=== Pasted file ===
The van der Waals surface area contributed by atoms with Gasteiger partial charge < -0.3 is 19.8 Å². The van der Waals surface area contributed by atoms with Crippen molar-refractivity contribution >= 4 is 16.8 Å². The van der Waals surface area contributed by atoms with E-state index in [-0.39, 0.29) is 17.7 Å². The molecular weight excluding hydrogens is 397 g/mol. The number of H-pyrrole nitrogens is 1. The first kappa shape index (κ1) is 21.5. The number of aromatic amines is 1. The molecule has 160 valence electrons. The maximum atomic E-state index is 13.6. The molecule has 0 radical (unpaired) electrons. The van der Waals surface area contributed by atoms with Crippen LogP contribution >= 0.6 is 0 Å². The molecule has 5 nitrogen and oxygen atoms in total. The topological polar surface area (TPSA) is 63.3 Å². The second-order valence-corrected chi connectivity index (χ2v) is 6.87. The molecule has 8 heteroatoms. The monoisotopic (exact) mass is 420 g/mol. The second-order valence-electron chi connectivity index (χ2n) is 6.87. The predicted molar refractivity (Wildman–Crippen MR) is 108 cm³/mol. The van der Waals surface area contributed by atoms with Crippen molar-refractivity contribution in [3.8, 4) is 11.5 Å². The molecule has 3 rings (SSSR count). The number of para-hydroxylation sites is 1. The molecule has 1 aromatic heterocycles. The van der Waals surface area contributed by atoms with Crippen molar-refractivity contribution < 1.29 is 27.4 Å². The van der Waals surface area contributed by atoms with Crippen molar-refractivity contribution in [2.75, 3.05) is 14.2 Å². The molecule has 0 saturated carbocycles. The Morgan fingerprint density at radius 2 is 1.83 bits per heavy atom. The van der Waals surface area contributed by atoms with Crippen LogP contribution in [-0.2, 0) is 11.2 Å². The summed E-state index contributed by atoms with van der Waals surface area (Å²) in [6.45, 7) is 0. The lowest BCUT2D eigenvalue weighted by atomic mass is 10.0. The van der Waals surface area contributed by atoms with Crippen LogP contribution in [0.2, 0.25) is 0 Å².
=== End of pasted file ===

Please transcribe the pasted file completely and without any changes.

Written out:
The van der Waals surface area contributed by atoms with Gasteiger partial charge < -0.3 is 19.8 Å². The van der Waals surface area contributed by atoms with Crippen molar-refractivity contribution >= 4 is 16.8 Å². The van der Waals surface area contributed by atoms with E-state index in [-0.39, 0.29) is 17.7 Å². The molecular weight excluding hydrogens is 397 g/mol. The number of H-pyrrole nitrogens is 1. The first kappa shape index (κ1) is 21.5. The number of aromatic amines is 1. The molecule has 160 valence electrons. The maximum atomic E-state index is 13.6. The molecule has 0 radical (unpaired) electrons. The van der Waals surface area contributed by atoms with Crippen LogP contribution >= 0.6 is 0 Å². The molecule has 5 nitrogen and oxygen atoms in total. The topological polar surface area (TPSA) is 63.3 Å². The second-order valence-corrected chi connectivity index (χ2v) is 6.87. The molecule has 8 heteroatoms. The monoisotopic (exact) mass is 420 g/mol. The second-order valence-electron chi connectivity index (χ2n) is 6.87. The predicted molar refractivity (Wildman–Crippen MR) is 108 cm³/mol. The van der Waals surface area contributed by atoms with Crippen molar-refractivity contribution in [3.8, 4) is 11.5 Å². The molecule has 3 rings (SSSR count). The number of para-hydroxylation sites is 1. The molecule has 1 aromatic heterocycles. The van der Waals surface area contributed by atoms with Crippen molar-refractivity contribution < 1.29 is 27.4 Å². The van der Waals surface area contributed by atoms with Crippen molar-refractivity contribution in [2.75, 3.05) is 14.2 Å². The molecule has 0 saturated carbocycles. The Morgan fingerprint density at radius 2 is 1.83 bits per heavy atom. The van der Waals surface area contributed by atoms with Crippen LogP contribution in [-0.2, 0) is 11.2 Å². The summed E-state index contributed by atoms with van der Waals surface area (Å²) in [6.45, 7) is 0. The lowest BCUT2D eigenvalue weighted by atomic mass is 10.0. The van der Waals surface area contributed by atoms with Crippen LogP contribution in [0.2, 0.25) is 0 Å².